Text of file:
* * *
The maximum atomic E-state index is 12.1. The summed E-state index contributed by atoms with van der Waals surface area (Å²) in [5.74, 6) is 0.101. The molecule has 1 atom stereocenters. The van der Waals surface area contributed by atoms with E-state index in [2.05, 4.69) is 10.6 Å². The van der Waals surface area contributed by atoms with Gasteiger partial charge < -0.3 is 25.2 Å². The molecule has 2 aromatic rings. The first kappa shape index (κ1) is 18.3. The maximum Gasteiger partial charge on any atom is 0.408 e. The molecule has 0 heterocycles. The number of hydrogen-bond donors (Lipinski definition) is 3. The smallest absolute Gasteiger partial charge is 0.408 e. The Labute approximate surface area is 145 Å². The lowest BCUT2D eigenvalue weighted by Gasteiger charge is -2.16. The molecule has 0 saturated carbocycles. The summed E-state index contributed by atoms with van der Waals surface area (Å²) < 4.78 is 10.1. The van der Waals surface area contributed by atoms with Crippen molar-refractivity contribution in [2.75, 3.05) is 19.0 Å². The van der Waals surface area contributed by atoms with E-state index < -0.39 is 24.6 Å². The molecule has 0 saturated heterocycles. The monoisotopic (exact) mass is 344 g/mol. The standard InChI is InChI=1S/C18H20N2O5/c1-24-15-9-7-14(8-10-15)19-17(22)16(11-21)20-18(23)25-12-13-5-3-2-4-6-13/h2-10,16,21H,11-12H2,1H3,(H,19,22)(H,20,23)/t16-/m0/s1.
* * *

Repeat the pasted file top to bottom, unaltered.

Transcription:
The maximum atomic E-state index is 12.1. The summed E-state index contributed by atoms with van der Waals surface area (Å²) in [5.74, 6) is 0.101. The molecule has 1 atom stereocenters. The van der Waals surface area contributed by atoms with E-state index in [2.05, 4.69) is 10.6 Å². The van der Waals surface area contributed by atoms with Gasteiger partial charge < -0.3 is 25.2 Å². The molecule has 2 aromatic rings. The first kappa shape index (κ1) is 18.3. The maximum Gasteiger partial charge on any atom is 0.408 e. The molecule has 0 heterocycles. The number of hydrogen-bond donors (Lipinski definition) is 3. The smallest absolute Gasteiger partial charge is 0.408 e. The Labute approximate surface area is 145 Å². The lowest BCUT2D eigenvalue weighted by Gasteiger charge is -2.16. The molecule has 0 saturated carbocycles. The summed E-state index contributed by atoms with van der Waals surface area (Å²) < 4.78 is 10.1. The van der Waals surface area contributed by atoms with Crippen molar-refractivity contribution in [2.75, 3.05) is 19.0 Å². The van der Waals surface area contributed by atoms with E-state index < -0.39 is 24.6 Å². The molecule has 0 saturated heterocycles. The monoisotopic (exact) mass is 344 g/mol. The standard InChI is InChI=1S/C18H20N2O5/c1-24-15-9-7-14(8-10-15)19-17(22)16(11-21)20-18(23)25-12-13-5-3-2-4-6-13/h2-10,16,21H,11-12H2,1H3,(H,19,22)(H,20,23)/t16-/m0/s1.